Politics, Groups, and Identities and New Pathways to Rep Publishing in Political Science

Politics, Groups, and Identities and New Pathways to Rep Publishing in Political Science

by Nadia E. Brown, Purdue University, Valeria Sinclair-ChapmanPurdue University, and Kristen SmolePurdue University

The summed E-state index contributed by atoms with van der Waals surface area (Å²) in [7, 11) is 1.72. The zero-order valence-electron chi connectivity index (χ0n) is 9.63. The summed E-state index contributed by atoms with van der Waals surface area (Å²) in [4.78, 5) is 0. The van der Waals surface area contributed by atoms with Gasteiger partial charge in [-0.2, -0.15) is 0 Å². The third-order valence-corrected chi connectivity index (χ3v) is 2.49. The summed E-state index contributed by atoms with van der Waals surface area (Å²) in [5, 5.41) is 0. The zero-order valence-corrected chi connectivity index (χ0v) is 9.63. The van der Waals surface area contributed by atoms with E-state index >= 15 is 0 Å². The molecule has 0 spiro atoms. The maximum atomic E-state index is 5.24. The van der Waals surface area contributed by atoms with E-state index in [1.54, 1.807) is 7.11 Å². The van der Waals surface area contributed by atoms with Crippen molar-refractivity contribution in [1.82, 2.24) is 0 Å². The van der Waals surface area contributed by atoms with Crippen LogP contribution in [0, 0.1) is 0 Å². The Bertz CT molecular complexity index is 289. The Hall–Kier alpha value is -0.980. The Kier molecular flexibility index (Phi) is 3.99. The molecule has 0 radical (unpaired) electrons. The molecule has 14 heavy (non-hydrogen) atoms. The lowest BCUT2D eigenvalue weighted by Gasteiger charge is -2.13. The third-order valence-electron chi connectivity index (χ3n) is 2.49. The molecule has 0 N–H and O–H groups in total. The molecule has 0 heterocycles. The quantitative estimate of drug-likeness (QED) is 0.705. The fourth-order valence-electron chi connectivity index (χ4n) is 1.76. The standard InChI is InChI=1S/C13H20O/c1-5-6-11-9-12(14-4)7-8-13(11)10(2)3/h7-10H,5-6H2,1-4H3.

Journals are mirrors to a discipline. One of their important functions is reflecting how a discipline perceives itself. Editors are both gateways and gatekeepers. They not only evaluate what is fit to print but also which topics are to be addressed in the annals of disciplinary scholarship. The theories, data, and findings of a discipline are displayed in the pages of journals. Politics, Groups, and Identities (PGI)—not unlike its peers Journal of Race, Ethnicity and Politics, National Political Science Review, and Politics & Gender—performs an important function in the discipline, which fundamentally alters that reflection. These subfield-specific journals emerged in response to scholarly demand for more visible and accessible scholarship, making the discipline of political science more inclusive of a range of research topics, scholars, and methodologies.